On this day in 1980, one of the greatest boxing stars of the 1920s and early 1930s, Mickey Walker, passed away at the age of 79. Walker was born in Elizabeth, New Jersey in 1901 and in 1922 beat fellow Hall of Famer Jack Britton for the welterweight championship.
In 1925, Walker challenged legendary middleweight champion Harry Greb and came up short, losing by decision. He lost his welterweight belt to Pete Latzo in 1926, but later in the year took the middleweight crown from Tiger Flowers, who had won it from Greb.
Nicknamed the Toy Bulldog, Walker was a notorious carouser outside of the ring and a ferocious brawler inside of it. He was a drinking buddy of Charlie Chaplin and Al Capone and once reportedly took a swing at the Prince of Wales, heir to the English throne.
Walker was noted for his extreme toughness, even in an era when toughness was taken for granted. He was noted for his extremely heavy drinking, even in an era where that, too, was generally standard for a man’s man. If he had been just a bit more devoted to his training, perhaps he might have been the smallest heavyweight champion in history.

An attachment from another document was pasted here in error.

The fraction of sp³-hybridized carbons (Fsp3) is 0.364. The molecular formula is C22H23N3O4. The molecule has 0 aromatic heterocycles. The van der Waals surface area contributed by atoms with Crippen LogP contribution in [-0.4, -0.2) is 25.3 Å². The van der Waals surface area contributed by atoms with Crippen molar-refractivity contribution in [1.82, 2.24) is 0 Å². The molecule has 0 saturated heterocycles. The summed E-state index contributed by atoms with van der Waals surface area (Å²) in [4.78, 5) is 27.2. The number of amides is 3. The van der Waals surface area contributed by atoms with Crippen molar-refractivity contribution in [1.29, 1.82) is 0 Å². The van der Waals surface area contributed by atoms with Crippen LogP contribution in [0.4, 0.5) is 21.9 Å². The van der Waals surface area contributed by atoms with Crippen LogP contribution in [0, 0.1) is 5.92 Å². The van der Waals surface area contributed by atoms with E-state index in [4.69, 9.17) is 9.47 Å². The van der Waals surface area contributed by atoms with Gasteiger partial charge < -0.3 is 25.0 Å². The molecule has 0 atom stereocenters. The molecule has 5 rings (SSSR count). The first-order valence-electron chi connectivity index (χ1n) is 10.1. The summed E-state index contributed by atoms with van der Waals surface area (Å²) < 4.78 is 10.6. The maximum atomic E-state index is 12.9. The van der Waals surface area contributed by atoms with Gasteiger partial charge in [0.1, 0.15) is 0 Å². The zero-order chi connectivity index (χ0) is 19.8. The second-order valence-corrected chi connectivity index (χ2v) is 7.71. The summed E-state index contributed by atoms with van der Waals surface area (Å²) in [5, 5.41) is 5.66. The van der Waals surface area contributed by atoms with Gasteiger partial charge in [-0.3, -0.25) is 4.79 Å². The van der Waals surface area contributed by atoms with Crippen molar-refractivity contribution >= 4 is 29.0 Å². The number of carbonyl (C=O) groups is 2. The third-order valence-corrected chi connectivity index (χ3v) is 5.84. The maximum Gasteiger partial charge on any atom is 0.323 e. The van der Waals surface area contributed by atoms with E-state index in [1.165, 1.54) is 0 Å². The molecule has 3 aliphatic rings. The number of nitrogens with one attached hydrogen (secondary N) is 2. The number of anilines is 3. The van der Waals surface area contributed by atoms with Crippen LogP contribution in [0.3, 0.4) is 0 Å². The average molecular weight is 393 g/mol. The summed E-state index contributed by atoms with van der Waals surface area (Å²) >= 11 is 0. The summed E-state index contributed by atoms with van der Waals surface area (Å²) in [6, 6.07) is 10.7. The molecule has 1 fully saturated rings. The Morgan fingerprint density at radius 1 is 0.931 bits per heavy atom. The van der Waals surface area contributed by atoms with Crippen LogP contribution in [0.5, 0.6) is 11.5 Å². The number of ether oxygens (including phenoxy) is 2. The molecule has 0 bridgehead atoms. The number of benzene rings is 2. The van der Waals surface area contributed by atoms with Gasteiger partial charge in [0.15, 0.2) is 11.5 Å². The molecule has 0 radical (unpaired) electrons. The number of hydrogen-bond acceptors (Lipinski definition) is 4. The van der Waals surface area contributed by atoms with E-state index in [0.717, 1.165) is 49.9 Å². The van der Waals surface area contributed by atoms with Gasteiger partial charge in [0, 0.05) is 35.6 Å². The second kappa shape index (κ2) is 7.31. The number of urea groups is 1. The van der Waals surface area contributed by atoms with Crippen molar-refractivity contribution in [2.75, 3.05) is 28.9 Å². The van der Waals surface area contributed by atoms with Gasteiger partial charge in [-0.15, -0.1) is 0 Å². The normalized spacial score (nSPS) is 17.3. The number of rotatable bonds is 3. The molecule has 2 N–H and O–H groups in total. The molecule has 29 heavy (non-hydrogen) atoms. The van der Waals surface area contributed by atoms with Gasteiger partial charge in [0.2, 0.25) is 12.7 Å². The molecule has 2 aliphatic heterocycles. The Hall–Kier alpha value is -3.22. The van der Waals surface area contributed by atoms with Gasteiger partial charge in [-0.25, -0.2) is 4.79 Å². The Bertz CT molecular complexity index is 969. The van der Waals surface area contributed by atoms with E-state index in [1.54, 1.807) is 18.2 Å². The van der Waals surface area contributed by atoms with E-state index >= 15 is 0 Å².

Even with his lax training, Walker was among the great weight class climbers in history. In 1931, he jumped all the way up to heavyweight and fought to a 15-round draw against the champion, Jack Sharkey. He challenged for the heavyweight crown again in 1932, this time against Max Schmeling, who knocked him out in eight rounds.
Walker then dropped down to light heavyweight and lost a 15-round decision in 1933 to champion Maxie Rosenbloom. He beat Rosenbloom in 1934, but in a non-title bout. If it had been a title bout, he would have been boxing’s third ever three-division title. As it is, few fighters in the entire sport’s history have faced and beaten more champions and legends.
In their 2010 book The Ultimate Book of Boxing Lists, both Teddy Atlas and Bert Sugar include Mickey Walker in their top 13 pound-for-pound fighters in history. Sugar has him at 11 and Atlas at seven.